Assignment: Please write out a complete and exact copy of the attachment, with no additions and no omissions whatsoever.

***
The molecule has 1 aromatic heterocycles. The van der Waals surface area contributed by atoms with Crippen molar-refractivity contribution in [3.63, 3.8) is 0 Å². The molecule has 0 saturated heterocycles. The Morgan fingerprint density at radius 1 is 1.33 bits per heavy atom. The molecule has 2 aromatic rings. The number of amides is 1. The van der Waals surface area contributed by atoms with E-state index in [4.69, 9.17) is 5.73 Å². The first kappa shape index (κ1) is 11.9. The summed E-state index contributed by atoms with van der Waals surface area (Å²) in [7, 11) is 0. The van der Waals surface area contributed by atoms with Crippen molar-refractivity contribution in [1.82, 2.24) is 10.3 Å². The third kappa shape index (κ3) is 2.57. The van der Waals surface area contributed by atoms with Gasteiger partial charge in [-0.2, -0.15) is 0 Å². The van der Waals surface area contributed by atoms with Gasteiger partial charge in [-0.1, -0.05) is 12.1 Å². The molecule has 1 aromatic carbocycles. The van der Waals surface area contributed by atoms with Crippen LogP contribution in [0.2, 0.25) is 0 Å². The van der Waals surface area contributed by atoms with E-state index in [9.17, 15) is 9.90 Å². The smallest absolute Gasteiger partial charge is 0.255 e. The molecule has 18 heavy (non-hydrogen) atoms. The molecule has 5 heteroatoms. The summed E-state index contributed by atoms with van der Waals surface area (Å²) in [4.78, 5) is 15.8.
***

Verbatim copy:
The molecule has 1 aromatic heterocycles. The van der Waals surface area contributed by atoms with Crippen molar-refractivity contribution in [3.63, 3.8) is 0 Å². The molecule has 0 saturated heterocycles. The Morgan fingerprint density at radius 1 is 1.33 bits per heavy atom. The molecule has 2 aromatic rings. The number of amides is 1. The van der Waals surface area contributed by atoms with E-state index in [4.69, 9.17) is 5.73 Å². The first kappa shape index (κ1) is 11.9. The summed E-state index contributed by atoms with van der Waals surface area (Å²) in [7, 11) is 0. The van der Waals surface area contributed by atoms with Crippen molar-refractivity contribution in [1.82, 2.24) is 10.3 Å². The third kappa shape index (κ3) is 2.57. The van der Waals surface area contributed by atoms with Gasteiger partial charge in [-0.2, -0.15) is 0 Å². The van der Waals surface area contributed by atoms with Gasteiger partial charge in [-0.1, -0.05) is 12.1 Å². The molecule has 1 aromatic carbocycles. The van der Waals surface area contributed by atoms with Crippen LogP contribution in [0.2, 0.25) is 0 Å². The van der Waals surface area contributed by atoms with E-state index in [9.17, 15) is 9.90 Å². The smallest absolute Gasteiger partial charge is 0.255 e. The molecule has 18 heavy (non-hydrogen) atoms. The molecule has 5 heteroatoms. The summed E-state index contributed by atoms with van der Waals surface area (Å²) in [4.78, 5) is 15.8.